FLAMINGOS from all along the Mediterranean and north African coast usually head to the Fuente de Piedra lagoon near Malaga every year to breed.

Unfortunately, the unprecedented drought has left very little water in the area, discouraging the flamingos that usually come to the area to reproduce.

In fact, the lack of rain paired with higher-than-usual temperatures in recent weeks have turned the area into a salt desert, and only a small group of a few dozen flamingos are holding out at a small end of the wetland which still has some water, leaving a very different image to what is usual at this time of year—salty white arid land instead of a sea of pink feathers.

According to the Regional Ministry of the Environment of the Junta, “in the current hydrological year, which began in October, Fuente de Piedra has collected 220 litres per square metre, which is half the usual rainfall for this time of year in the area.”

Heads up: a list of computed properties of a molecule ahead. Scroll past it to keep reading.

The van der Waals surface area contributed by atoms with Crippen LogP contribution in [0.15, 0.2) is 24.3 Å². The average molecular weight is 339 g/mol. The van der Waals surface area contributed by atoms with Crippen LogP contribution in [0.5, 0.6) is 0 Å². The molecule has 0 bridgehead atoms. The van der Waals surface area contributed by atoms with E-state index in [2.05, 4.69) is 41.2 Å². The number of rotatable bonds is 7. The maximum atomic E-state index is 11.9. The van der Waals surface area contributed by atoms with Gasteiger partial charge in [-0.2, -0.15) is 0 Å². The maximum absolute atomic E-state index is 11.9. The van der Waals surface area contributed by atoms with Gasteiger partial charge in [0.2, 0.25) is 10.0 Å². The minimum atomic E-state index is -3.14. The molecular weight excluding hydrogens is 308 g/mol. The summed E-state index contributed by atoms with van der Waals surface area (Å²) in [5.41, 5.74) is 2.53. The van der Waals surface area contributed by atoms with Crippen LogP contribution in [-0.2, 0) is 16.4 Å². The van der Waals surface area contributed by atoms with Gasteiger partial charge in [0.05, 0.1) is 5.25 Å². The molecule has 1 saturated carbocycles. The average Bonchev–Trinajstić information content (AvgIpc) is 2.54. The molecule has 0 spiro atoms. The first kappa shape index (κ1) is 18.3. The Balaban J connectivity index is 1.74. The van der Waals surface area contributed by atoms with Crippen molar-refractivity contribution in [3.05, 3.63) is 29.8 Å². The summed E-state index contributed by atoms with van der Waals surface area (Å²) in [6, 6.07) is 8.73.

Although the wetland is a seasonal lagoon, which dries up every year, since it was turned into a nature reserve almost 40 years ago, in 1984, the only other years the lagoon has dried up so early was in 1995 and 1997.

Fortunately, Flamingos are experts at surviving in conditions which fluctuate considerably.

‘Scouts’ search out the most favourable breeding spots and report back, so that in years of drought alternative places are found.

These birds are able to fly up to 1,300 kms a day, so they are easily able to move to other wetlands where the conditions are more suitable for them to breed and raise their chicks.


This site uses Akismet to reduce spam. Learn how your comment data is processed.